Day trip from Dublin to Belfast

3. Belfast Castle:

There are many events held here all year long, and because of its stunning setting and lovely ancient architecture, it is a well-liked wedding location. Since the 12th century, this location has been home to a castle in various forms. Although there have  been alterations and improvements, the existing building dates from 1870.

Along with the Cave Hill Visitor Center, there is a restaurant there. It is highly recommended to visit Cave Hill Country Park and the Adventure Playground. Summertime picnics are especially common on the grounds.

Day trip from Dublin to Belfast

4. Belfast Zoo

Belfast Zoo is a three-minute drive from Belfast Castle. This enjoyable family trip is one of Northern Ireland’s oldest tourist destinations and is home to more than 140 types of animals. More than 300,000 people now yearly visit the zoo thanks to recent major upgrades.

Ring-tailed lemurs, Asian elephants, monkeys, Malayan sun bears, Sumatran tigers, and Barbary lions are a few of the highlights. The rainforest exhibit, which has exotic vegetation and fascinating creatures like fruit bats and sloths, is a must-see site.

5. St. Georges Market :

Without scheduling some time for shopping, no Belfast schedule is complete, especially if St. George’s Market is on the itinerary. St. George’s Market, the oldest covered market in the city,  is now home to 300 traders selling everything from food to art and crafts.

In addition to shopping, it has developed into a key location for various events like food festivals, art exhibits, dance, and even pop and rock concerts. The market has a number of special events in addition to its usual hours, such as the frequently occurring “Twilight Market,” which is well-known for its late evenings and entertainment.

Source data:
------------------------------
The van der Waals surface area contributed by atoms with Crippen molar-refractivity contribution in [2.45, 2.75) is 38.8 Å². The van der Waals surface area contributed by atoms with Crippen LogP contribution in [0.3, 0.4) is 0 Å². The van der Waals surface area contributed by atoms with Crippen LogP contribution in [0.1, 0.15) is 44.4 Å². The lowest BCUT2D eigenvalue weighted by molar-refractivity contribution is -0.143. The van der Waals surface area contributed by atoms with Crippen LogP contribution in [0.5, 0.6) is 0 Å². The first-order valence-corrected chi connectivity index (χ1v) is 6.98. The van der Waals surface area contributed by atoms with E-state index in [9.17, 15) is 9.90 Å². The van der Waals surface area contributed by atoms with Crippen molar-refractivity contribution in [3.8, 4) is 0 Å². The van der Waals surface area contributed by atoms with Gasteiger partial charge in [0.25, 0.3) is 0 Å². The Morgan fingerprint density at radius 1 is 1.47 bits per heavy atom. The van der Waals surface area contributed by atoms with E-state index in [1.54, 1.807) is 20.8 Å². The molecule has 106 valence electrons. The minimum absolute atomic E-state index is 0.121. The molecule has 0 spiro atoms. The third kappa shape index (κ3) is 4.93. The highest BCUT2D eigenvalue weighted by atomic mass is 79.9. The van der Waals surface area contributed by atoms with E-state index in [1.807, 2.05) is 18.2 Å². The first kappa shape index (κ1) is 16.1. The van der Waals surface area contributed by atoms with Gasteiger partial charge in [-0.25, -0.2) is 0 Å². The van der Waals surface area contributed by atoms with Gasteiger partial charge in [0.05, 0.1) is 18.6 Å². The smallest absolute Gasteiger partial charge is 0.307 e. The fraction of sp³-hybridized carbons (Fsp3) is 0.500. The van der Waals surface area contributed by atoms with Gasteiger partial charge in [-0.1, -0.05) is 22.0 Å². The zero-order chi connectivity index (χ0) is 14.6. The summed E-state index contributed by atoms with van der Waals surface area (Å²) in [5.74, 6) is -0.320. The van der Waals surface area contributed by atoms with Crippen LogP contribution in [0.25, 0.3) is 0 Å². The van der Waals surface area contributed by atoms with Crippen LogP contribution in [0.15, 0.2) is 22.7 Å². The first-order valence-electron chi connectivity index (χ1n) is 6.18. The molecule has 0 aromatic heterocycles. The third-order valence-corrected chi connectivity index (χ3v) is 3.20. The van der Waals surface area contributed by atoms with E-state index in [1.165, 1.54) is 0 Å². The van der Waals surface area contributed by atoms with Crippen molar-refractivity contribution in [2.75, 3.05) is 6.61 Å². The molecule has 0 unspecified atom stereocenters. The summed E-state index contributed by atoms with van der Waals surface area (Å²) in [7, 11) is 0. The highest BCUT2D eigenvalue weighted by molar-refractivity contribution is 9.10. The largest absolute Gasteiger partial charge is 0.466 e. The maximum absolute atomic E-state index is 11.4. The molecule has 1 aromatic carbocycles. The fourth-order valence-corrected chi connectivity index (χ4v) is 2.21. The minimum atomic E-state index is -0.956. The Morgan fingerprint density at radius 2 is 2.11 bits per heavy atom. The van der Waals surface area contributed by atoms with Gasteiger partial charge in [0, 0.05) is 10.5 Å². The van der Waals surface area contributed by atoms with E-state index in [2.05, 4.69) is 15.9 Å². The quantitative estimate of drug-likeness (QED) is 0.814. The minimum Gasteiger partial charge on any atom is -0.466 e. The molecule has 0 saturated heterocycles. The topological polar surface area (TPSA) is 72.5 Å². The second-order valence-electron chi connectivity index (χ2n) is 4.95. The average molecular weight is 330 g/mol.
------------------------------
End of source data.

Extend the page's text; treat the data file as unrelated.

Day trip from Dublin to Belfast

6. W5 interactive discovery center.

Spending time at the W5 Interactive Discovery Centre is one of the best things to do in Belfast for families (it’s also a great reason to go to the Titanic Quarter). This cutting-edge science centre has over 250 interactive exhibits that encourage children to study a range of subject areas. These exhibits cover biology and technology, as well as educational activities, seminars, and workshops.

The center’s main attractions include “Climbit,” a giant, multi-story 3D climbing structure; “RoboThespian,” a large robot that guests can control; and “MED-Lab,” an intriguing tour of the human body. On-site amenities include a café and gift shop.

Day trip from Dublin to Belfast

7. Stormont the Parliament Buildings.

This imposing and frequently controversial structure is a must-see during any trip to Belfast or Northern Ireland. The Northern Ireland Assembly, also known as the “Power Sharing Executive,” is located here. It is here that former rivals come together to conduct the daily politics and business of administering the state.

It was constructed in 1921 to serve as the first home of the Province’s newly created government. On the front yard, there is a statue of Unionist Sir Edward Carson that is impossible to miss. The picturesque grounds are well-liked by day visitors, joggers, and people who just want to get away from the city for a bit, despite its contentious past. Weekday tours of the structure are offered as well.